He'd done his best.
"Almost no one knows how hard we all worked.
"We tried so hard."
The face of ego
"I, I, I."
Bob Beattie, a lawyer who spent years researching the BTK story for a book, sat back and watched BTK's mouth pronounce that first-person pronoun again and again.
In the face on the screen, Beattie saw ego, the ego he'd discerned when he had first seen BTK's sick, twisted, egocentric writings. Now here was the ego's face.
"He seems to be restraining his glee," Beattie concluded.
"Now he is free to tell his story. It will not surprise me if he wants to frequently talk with the news media."
Narcissist, Beattie thought.
'I want to know'
"I called them 'projects,' " BTK told the judge.
He called his victims "projects" as he stalked them, as he studied their habits, as he killed them. He said this matter-of-factly. Like it was a job.
Misty King watched him say this and freaked out.
"For the first time since all this happened, I'm sick to my stomach."
King met Rader in 1998 when she lived in Park City, where he worked as a compliance officer.
When he heard her husband had been critically injured in a Toughman competition, Rader came to King's door to ask if she needed anything.
He stayed friendly after she got a divorce. But everything changed when a boyfriend moved in.
She got citations for violating city ordinances. She saw Rader watching her house from his truck parked across the street. More than once, she caught him peering through her windows.
More than once, Rader told her all her problems would go away if she got rid of her boyfriend.
He euthanized her dog.
She listened to him Monday.
She began to connect mental dots.
"First he'd pick a 'project,' then he'd 'troll,' then he'd stalk..." she thought.
Maybe she ought to write him a letter, she thought.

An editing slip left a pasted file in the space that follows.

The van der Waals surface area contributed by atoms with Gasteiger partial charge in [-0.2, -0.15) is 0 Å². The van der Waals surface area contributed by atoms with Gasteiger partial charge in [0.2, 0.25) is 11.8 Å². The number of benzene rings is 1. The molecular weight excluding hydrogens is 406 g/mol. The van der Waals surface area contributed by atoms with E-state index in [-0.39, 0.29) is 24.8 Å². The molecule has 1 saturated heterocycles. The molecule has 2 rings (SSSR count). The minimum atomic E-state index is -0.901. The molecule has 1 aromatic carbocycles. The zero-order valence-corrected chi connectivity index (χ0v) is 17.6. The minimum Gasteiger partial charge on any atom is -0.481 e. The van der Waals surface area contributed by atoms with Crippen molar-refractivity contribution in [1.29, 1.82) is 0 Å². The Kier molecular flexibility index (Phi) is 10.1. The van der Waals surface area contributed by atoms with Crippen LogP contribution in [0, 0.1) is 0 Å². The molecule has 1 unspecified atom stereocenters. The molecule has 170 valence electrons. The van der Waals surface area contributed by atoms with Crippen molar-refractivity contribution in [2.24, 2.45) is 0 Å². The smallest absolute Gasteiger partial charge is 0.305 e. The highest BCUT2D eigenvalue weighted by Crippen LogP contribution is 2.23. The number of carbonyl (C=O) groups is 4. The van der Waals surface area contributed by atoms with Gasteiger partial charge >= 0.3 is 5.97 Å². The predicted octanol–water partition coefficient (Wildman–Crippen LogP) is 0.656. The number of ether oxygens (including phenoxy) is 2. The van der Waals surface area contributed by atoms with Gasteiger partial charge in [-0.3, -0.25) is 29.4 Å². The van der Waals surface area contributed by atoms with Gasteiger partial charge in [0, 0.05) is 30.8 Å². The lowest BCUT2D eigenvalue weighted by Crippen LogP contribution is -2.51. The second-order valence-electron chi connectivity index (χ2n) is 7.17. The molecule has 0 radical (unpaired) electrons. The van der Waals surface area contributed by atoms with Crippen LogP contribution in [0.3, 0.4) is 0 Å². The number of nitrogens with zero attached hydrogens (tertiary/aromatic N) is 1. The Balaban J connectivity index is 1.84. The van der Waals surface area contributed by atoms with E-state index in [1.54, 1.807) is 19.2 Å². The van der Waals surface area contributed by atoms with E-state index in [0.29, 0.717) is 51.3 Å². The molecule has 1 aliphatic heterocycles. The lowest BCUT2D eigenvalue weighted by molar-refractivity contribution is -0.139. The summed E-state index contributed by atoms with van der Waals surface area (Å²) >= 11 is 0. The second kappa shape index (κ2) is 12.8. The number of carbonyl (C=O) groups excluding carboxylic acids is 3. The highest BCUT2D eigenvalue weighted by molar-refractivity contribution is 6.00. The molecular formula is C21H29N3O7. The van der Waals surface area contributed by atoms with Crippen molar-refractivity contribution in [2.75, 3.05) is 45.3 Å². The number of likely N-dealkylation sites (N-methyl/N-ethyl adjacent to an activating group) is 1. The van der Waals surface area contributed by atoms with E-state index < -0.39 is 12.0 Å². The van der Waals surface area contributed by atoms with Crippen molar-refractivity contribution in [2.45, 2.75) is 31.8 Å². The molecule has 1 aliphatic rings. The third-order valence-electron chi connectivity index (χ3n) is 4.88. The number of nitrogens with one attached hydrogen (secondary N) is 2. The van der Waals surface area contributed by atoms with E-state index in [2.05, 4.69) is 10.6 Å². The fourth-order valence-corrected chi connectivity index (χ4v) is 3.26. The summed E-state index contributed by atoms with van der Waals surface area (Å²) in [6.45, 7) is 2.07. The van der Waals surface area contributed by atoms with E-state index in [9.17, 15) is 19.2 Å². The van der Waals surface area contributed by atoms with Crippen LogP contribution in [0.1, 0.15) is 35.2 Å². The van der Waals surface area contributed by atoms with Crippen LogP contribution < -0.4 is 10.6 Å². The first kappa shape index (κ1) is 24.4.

"I want to know," she said. "I want to know."
She wants to know if she was one of his projects.
Hands, faces, eyes
In the recreation center in the basement of Rhatigan Student Center, the sound of crashing bowling pins went uninterrupted for a while.
But a few people broke away from the lanes when they saw "Rader Pleads Guilty" on the big-screen TV in the corner of the room.
People drifted to the television screen one by one.
Rader opened his mouth and began to talk.
"I." The first-person pronoun, over and over again. Then followed specifics, about bags pulled over heads, and hands and feet tied, and people who fought as they died.
As Rader kept talking, hands went up to faces and covered eyes.
'How do you feel?'
After the hearing, the detectives and the family members walked slowly out the restricted-access door at the north end of the courthouse and into the sunlight. Detective Kelly Otis took the point, staring impassively at the television cameras.
"How do you feel?"
The group walked behind Otis, one step at a time, flanked by other investigators who had come on to the case long after Thomas, after Cornwell, after so many others. The younger detectives had built the case step by step on the work started by the older men who had tried hard to shine a light into dark. Now the younger men took a daylight walk with survivors.
"Any comment, Lieutenant?" someone asked Lt. Ken Landwehr.
"Not now, thanks," he said.
A few steps away, Steven Relford walked slowly, staring straight ahead.
As a little boy, he'd let a monster into the door of his home. Then he'd watched the monster pull a bag over his mother's head.
He'd just seen the monster again, talking, talking. I, I, I.
"How do you feel?" someone asked now.
"Fine," Relford said.
He kept walking. His face had turned red.
"Do you feel you have closure?"
Relford stared straight ahead.
"No," he said.